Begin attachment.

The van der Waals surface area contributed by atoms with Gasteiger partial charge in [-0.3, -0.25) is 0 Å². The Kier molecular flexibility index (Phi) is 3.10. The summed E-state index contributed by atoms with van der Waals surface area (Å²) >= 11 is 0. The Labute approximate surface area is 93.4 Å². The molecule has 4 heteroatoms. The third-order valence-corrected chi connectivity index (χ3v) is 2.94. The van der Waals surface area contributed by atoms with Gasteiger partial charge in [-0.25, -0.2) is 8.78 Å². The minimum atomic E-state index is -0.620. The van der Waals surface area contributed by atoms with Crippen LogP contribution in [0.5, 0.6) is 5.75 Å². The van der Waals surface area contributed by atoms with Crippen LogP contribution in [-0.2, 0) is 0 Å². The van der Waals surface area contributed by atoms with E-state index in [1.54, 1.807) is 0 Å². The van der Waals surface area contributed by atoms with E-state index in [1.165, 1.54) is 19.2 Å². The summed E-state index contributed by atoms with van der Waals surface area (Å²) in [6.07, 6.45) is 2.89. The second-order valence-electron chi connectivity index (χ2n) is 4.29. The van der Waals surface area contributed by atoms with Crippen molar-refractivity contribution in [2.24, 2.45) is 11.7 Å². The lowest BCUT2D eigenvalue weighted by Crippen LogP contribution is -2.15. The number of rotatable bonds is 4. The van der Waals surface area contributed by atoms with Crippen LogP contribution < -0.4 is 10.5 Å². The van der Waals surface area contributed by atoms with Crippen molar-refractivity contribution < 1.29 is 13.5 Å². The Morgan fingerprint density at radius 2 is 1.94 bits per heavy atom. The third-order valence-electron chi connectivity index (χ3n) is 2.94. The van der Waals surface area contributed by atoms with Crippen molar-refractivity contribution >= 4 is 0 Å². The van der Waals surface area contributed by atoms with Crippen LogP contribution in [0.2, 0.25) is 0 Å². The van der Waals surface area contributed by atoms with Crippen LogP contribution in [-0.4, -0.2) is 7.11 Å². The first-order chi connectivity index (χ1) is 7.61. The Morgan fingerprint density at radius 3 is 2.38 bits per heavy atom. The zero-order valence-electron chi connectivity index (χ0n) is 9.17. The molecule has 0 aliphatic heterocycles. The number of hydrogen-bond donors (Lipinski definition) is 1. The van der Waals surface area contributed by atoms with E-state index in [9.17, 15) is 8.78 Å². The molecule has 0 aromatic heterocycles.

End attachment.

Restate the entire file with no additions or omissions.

The van der Waals surface area contributed by atoms with Gasteiger partial charge in [-0.3, -0.25) is 0 Å². The Kier molecular flexibility index (Phi) is 3.10. The summed E-state index contributed by atoms with van der Waals surface area (Å²) >= 11 is 0. The Labute approximate surface area is 93.4 Å². The molecule has 4 heteroatoms. The third-order valence-corrected chi connectivity index (χ3v) is 2.94. The van der Waals surface area contributed by atoms with Gasteiger partial charge in [-0.25, -0.2) is 8.78 Å². The minimum atomic E-state index is -0.620. The van der Waals surface area contributed by atoms with Crippen LogP contribution in [0.5, 0.6) is 5.75 Å². The van der Waals surface area contributed by atoms with Crippen LogP contribution in [-0.2, 0) is 0 Å². The van der Waals surface area contributed by atoms with E-state index in [1.54, 1.807) is 0 Å². The van der Waals surface area contributed by atoms with E-state index in [1.165, 1.54) is 19.2 Å². The summed E-state index contributed by atoms with van der Waals surface area (Å²) in [6.07, 6.45) is 2.89. The second-order valence-electron chi connectivity index (χ2n) is 4.29. The van der Waals surface area contributed by atoms with Crippen molar-refractivity contribution in [2.24, 2.45) is 11.7 Å². The lowest BCUT2D eigenvalue weighted by Crippen LogP contribution is -2.15. The number of rotatable bonds is 4. The van der Waals surface area contributed by atoms with Crippen LogP contribution < -0.4 is 10.5 Å². The van der Waals surface area contributed by atoms with Crippen molar-refractivity contribution < 1.29 is 13.5 Å². The Morgan fingerprint density at radius 2 is 1.94 bits per heavy atom. The third-order valence-electron chi connectivity index (χ3n) is 2.94. The van der Waals surface area contributed by atoms with Crippen molar-refractivity contribution >= 4 is 0 Å². The van der Waals surface area contributed by atoms with Crippen LogP contribution in [0.2, 0.25) is 0 Å². The van der Waals surface area contributed by atoms with Crippen LogP contribution in [-0.4, -0.2) is 7.11 Å². The first-order chi connectivity index (χ1) is 7.61. The Morgan fingerprint density at radius 3 is 2.38 bits per heavy atom. The zero-order valence-electron chi connectivity index (χ0n) is 9.17. The molecule has 0 aliphatic heterocycles. The number of hydrogen-bond donors (Lipinski definition) is 1. The van der Waals surface area contributed by atoms with E-state index in [9.17, 15) is 8.78 Å². The molecule has 0 aromatic heterocycles.